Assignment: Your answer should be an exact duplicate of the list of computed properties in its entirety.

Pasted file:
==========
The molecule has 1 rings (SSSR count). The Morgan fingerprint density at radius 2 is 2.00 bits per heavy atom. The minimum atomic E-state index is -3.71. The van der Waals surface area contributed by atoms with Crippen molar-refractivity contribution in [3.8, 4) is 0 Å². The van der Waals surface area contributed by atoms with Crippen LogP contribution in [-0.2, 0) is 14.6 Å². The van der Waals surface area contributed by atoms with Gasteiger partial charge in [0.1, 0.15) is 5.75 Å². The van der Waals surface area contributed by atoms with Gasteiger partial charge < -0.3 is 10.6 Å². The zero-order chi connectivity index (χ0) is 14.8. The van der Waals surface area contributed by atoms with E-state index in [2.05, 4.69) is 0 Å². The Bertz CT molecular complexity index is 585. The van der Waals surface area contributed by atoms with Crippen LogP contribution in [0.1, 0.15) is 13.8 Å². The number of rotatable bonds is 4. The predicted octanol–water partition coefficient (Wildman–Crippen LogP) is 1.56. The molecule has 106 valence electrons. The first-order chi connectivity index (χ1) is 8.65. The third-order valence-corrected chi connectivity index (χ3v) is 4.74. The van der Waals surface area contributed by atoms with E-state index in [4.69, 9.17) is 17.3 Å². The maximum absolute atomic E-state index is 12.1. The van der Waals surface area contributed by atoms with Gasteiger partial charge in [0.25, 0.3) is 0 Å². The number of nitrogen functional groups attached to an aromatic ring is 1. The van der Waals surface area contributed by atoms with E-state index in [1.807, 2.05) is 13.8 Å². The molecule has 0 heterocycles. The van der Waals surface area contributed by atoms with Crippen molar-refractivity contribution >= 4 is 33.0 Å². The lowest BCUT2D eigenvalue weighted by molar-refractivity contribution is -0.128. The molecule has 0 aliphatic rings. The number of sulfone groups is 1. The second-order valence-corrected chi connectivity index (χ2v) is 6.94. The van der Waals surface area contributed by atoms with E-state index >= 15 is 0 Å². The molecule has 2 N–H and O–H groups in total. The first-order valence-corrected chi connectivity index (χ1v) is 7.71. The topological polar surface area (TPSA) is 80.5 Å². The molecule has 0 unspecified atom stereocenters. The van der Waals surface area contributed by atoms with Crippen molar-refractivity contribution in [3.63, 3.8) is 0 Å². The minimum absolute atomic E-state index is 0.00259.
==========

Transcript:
The molecule has 1 rings (SSSR count). The Morgan fingerprint density at radius 2 is 2.00 bits per heavy atom. The minimum atomic E-state index is -3.71. The van der Waals surface area contributed by atoms with Crippen molar-refractivity contribution in [3.8, 4) is 0 Å². The van der Waals surface area contributed by atoms with Crippen LogP contribution in [-0.2, 0) is 14.6 Å². The van der Waals surface area contributed by atoms with Gasteiger partial charge in [0.1, 0.15) is 5.75 Å². The van der Waals surface area contributed by atoms with Gasteiger partial charge < -0.3 is 10.6 Å². The zero-order chi connectivity index (χ0) is 14.8. The van der Waals surface area contributed by atoms with E-state index in [2.05, 4.69) is 0 Å². The Bertz CT molecular complexity index is 585. The van der Waals surface area contributed by atoms with Crippen LogP contribution in [0.1, 0.15) is 13.8 Å². The number of rotatable bonds is 4. The predicted octanol–water partition coefficient (Wildman–Crippen LogP) is 1.56. The molecule has 106 valence electrons. The first-order chi connectivity index (χ1) is 8.65. The third-order valence-corrected chi connectivity index (χ3v) is 4.74. The van der Waals surface area contributed by atoms with E-state index in [4.69, 9.17) is 17.3 Å². The maximum absolute atomic E-state index is 12.1. The van der Waals surface area contributed by atoms with Gasteiger partial charge in [0.25, 0.3) is 0 Å². The number of nitrogen functional groups attached to an aromatic ring is 1. The van der Waals surface area contributed by atoms with E-state index in [1.807, 2.05) is 13.8 Å². The molecule has 0 heterocycles. The van der Waals surface area contributed by atoms with Crippen molar-refractivity contribution >= 4 is 33.0 Å². The lowest BCUT2D eigenvalue weighted by molar-refractivity contribution is -0.128. The molecule has 0 aliphatic rings. The number of sulfone groups is 1. The second-order valence-corrected chi connectivity index (χ2v) is 6.94. The van der Waals surface area contributed by atoms with E-state index >= 15 is 0 Å². The molecule has 2 N–H and O–H groups in total. The first-order valence-corrected chi connectivity index (χ1v) is 7.71. The topological polar surface area (TPSA) is 80.5 Å². The molecule has 0 unspecified atom stereocenters. The van der Waals surface area contributed by atoms with Crippen molar-refractivity contribution in [3.63, 3.8) is 0 Å². The minimum absolute atomic E-state index is 0.00259.